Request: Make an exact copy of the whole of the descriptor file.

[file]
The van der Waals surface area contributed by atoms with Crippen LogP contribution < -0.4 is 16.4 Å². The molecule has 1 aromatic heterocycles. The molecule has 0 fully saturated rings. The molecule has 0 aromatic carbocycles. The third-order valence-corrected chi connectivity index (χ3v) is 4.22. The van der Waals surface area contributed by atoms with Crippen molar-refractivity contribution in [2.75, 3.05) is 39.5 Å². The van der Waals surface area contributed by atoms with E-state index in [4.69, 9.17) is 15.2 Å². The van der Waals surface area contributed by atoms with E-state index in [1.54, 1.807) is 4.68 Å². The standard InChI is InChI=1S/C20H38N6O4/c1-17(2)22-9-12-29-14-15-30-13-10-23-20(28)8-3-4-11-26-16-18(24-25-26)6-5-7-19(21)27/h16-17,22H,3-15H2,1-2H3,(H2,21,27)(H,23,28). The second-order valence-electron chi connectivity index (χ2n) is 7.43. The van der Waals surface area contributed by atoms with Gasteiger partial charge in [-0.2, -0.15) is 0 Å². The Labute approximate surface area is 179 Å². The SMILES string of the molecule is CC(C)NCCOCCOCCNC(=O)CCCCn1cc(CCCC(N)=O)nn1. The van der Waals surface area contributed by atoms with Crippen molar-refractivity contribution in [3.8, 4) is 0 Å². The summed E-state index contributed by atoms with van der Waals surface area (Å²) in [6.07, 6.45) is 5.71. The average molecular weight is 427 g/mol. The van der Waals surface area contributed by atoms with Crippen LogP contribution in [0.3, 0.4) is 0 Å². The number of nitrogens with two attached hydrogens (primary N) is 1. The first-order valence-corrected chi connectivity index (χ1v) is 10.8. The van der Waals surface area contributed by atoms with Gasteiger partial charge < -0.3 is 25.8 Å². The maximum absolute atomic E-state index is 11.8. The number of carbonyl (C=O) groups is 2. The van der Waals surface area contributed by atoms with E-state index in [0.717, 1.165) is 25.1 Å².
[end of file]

The van der Waals surface area contributed by atoms with Crippen LogP contribution < -0.4 is 16.4 Å². The molecule has 1 aromatic heterocycles. The molecule has 0 fully saturated rings. The molecule has 0 aromatic carbocycles. The third-order valence-corrected chi connectivity index (χ3v) is 4.22. The van der Waals surface area contributed by atoms with Crippen molar-refractivity contribution in [2.75, 3.05) is 39.5 Å². The van der Waals surface area contributed by atoms with E-state index in [4.69, 9.17) is 15.2 Å². The van der Waals surface area contributed by atoms with E-state index in [1.54, 1.807) is 4.68 Å². The standard InChI is InChI=1S/C20H38N6O4/c1-17(2)22-9-12-29-14-15-30-13-10-23-20(28)8-3-4-11-26-16-18(24-25-26)6-5-7-19(21)27/h16-17,22H,3-15H2,1-2H3,(H2,21,27)(H,23,28). The second-order valence-electron chi connectivity index (χ2n) is 7.43. The van der Waals surface area contributed by atoms with Gasteiger partial charge in [-0.2, -0.15) is 0 Å². The Labute approximate surface area is 179 Å². The SMILES string of the molecule is CC(C)NCCOCCOCCNC(=O)CCCCn1cc(CCCC(N)=O)nn1. The van der Waals surface area contributed by atoms with Crippen molar-refractivity contribution in [3.8, 4) is 0 Å². The summed E-state index contributed by atoms with van der Waals surface area (Å²) in [6.07, 6.45) is 5.71. The average molecular weight is 427 g/mol. The van der Waals surface area contributed by atoms with Crippen LogP contribution in [0.3, 0.4) is 0 Å². The number of nitrogens with two attached hydrogens (primary N) is 1. The first-order valence-corrected chi connectivity index (χ1v) is 10.8. The van der Waals surface area contributed by atoms with Gasteiger partial charge < -0.3 is 25.8 Å². The maximum absolute atomic E-state index is 11.8. The number of carbonyl (C=O) groups is 2. The van der Waals surface area contributed by atoms with E-state index in [0.717, 1.165) is 25.1 Å².